This stand-out show from 2016 might be finished now but Rory’s review introduces you to how to experience video installations and the captivating artwork featured.
The ‘Infinite Mix’ is an audiovisual delight, exploring of a wide range of emotions, feelings and concepts.
The exhibition certainly makes you think about the important link between visuals and sound, and how immersive an experience watching and listening can be.
A variety of themes and genres are explored including documentary, music video and theatrical performances. These genres are successfully combined to create a new kind of visually immersive storytelling, with the sound being as important as the visual material. Most of the artists exhibiting have composed a soundtrack or commissioned a piece to accompany their work.
Two works which struck a chord with me were by Martin Creed and Ugo Rondinone. I was interested in performance and how you can use voice and space to create the right impact and effect on your viewer. Both of these artists seem to do this in a remarkable way.
As you enter, turn immediately left and you’re greeted by Martin Creed – you can see a still from the video at the top of this page. Creed’s obsession with ‘the way people move’ forms the basis of ‘Work No. 1701’. It’s liberating to watch and focuses on the fact that everything we do in our life, whether it’s living or working, centres around the use of our body.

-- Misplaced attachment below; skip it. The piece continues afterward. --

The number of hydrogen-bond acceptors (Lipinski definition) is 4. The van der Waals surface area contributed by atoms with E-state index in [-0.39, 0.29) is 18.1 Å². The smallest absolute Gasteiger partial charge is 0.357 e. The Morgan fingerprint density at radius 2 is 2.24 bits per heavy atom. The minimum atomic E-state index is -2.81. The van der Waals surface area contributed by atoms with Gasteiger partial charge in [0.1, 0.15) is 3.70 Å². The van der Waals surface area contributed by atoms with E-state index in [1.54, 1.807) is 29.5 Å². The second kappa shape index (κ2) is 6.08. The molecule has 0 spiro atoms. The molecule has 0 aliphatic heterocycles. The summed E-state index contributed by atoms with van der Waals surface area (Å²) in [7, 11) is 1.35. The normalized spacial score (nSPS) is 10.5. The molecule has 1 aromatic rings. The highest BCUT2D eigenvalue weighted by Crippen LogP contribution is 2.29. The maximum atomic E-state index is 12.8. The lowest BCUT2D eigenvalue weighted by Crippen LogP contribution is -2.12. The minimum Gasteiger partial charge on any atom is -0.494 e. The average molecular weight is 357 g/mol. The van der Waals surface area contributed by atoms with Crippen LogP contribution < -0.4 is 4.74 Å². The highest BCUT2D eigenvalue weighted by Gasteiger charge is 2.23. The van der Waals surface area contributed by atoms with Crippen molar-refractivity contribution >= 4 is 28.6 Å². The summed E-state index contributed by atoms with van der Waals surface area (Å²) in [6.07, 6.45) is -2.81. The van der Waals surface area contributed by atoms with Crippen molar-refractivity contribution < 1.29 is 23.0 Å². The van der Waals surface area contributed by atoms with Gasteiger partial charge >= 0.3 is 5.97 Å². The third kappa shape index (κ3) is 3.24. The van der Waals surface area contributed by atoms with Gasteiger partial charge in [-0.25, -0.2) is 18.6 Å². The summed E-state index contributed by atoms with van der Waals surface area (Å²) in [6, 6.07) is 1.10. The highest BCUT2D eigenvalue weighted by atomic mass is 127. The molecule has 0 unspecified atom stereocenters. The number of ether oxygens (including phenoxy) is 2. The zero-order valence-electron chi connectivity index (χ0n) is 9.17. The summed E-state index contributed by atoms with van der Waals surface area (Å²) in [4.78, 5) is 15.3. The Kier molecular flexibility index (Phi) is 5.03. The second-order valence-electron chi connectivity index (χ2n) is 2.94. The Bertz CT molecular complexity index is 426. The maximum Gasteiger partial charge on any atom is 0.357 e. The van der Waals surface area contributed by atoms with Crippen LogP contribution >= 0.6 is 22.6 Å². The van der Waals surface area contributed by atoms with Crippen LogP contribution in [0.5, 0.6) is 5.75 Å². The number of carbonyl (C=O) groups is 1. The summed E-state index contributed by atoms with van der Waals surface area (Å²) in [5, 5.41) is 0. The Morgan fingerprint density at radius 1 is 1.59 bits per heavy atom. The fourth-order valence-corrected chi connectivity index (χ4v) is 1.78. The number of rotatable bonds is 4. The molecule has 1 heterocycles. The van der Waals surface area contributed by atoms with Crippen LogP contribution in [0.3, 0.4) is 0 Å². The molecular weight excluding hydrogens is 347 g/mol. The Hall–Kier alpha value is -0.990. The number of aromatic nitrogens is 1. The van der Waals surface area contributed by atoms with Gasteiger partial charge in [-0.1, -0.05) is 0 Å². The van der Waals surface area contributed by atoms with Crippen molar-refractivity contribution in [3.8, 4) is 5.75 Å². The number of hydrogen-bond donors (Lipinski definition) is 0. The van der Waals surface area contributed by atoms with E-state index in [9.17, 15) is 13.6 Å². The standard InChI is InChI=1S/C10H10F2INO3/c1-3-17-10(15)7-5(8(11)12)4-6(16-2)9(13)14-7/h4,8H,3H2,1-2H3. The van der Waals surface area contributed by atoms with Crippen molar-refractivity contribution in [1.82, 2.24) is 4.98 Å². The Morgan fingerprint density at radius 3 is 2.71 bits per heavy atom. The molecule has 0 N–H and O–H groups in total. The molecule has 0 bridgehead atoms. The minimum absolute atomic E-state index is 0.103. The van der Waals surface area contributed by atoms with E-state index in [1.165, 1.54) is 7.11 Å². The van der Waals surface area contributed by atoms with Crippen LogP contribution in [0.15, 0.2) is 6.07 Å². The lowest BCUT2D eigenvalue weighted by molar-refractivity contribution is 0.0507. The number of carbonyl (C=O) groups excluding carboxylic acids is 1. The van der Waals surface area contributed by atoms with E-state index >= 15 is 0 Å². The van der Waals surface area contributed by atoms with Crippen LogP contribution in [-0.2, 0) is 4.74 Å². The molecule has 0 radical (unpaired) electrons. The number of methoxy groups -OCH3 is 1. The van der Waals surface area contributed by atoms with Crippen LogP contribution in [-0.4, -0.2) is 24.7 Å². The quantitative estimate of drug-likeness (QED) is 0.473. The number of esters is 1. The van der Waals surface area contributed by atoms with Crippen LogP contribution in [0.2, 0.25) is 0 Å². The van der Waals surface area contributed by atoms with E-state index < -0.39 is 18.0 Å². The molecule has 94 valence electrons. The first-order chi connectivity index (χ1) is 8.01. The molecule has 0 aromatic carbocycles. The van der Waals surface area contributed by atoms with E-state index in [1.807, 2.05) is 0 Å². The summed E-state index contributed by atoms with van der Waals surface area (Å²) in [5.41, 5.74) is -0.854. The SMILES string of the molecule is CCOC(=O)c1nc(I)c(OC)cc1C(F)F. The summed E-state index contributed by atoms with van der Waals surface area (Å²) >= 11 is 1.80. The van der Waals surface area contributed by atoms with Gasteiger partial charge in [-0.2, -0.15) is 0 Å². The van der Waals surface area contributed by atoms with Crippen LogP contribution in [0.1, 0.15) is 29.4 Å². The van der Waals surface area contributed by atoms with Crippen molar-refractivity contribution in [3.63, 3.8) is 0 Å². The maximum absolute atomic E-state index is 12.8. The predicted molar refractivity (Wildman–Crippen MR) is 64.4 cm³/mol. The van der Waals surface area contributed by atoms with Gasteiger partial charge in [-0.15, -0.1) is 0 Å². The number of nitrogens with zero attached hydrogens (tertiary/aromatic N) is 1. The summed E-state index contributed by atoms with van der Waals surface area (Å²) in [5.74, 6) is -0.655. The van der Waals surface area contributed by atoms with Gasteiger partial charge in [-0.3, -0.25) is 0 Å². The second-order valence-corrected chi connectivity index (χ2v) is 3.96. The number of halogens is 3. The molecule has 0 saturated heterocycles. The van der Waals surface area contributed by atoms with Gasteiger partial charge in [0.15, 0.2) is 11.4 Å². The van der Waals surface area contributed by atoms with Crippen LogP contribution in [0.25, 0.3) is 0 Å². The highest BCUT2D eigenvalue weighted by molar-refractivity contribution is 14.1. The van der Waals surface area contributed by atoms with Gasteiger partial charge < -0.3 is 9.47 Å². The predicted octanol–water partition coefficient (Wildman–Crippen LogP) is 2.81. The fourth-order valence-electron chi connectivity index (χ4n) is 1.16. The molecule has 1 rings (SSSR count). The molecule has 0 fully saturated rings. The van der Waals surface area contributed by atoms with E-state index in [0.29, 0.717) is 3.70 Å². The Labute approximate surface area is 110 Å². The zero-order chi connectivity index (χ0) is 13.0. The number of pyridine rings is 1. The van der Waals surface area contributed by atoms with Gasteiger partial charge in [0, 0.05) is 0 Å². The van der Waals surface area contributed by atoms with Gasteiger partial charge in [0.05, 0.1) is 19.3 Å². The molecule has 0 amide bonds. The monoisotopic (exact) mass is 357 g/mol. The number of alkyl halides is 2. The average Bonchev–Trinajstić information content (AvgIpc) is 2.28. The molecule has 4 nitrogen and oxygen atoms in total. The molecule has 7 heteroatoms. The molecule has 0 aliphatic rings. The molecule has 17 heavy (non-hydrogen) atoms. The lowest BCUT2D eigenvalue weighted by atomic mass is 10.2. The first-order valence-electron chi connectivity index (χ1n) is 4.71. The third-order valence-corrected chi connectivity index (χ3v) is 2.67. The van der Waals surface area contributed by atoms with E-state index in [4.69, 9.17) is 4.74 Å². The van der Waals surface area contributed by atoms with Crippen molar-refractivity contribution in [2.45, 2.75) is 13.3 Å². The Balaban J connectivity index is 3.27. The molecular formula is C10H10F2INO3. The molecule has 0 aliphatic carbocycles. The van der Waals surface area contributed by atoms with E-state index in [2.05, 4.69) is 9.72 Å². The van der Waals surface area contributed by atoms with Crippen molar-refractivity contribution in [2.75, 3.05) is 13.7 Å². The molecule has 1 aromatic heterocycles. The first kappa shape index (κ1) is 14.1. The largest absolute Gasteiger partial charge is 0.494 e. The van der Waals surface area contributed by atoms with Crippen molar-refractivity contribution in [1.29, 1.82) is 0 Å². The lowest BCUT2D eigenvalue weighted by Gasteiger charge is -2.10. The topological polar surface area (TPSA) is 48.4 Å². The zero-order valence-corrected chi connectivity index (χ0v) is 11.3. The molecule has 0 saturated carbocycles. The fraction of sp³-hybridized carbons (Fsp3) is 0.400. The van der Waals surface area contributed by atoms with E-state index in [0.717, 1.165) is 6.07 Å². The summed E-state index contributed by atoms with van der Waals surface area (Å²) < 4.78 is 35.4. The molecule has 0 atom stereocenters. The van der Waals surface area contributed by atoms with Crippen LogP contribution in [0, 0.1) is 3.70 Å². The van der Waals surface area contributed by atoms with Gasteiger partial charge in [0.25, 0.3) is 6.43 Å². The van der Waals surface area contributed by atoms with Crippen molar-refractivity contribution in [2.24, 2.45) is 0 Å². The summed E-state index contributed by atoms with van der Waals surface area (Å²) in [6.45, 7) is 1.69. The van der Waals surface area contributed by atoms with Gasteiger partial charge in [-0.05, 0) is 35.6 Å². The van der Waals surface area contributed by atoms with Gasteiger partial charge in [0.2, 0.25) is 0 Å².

“Through this work, Creed makes out that our day-to-day lives ‘can look like a dance’.”
The camera follows all types of people, walking with a hobble, limp, alongside this a rollkicking pop song which lyrics include, “in my car, in my bed, in my head, you return”, Creed romanticises the way in which we carry out this unconscious action of walking. He tries to normalise and beautify disabilities, celebrating the different ways in which people move through the world.
The piece which was most intriguing to me was Ugo Rondinone’s completely immersive video installation and performance. Poet and performance artist John Giorno recites ‘THANX 4 NOTHING’, a poem giving thanks to “everyone for everything”. Giorno looks back upon his life, speaking with humour about the events and people that influenced his life.
At the beginning of the video you have no sense of place, location, any kind of context until the final stages of the video where we’re exposed to the television studio context. The way in which Rondinone has choreographed this piece – making use of three projections and multiple television screens – supports the pace at which the poem’s is being read, as well as the up and down nature of the content of the poem.
Interestingly, the three large projector screens seem naturally to be where your eye focuses upon. I found myself staring at one of the projections – however, don’t get caught up in that trap at future exhibitions! If you catch yourself doing this, make sure to completely immersive yourself in what the artist wants you to consider, the whole room and its multiple screens. Watch the performance twice through if it helps.
“Feel comfortable in the space, make yourself at home, dedicate a couple of hours to this show because it deserves the time.”
‘The Infinite Mix’ was a free pop up exhibition at The Store, 180 The Strand. Get to know all the artists featured on the exhibition website
Advisory note from the Hayward Gallery: some artists’ work features themes of an adult nature.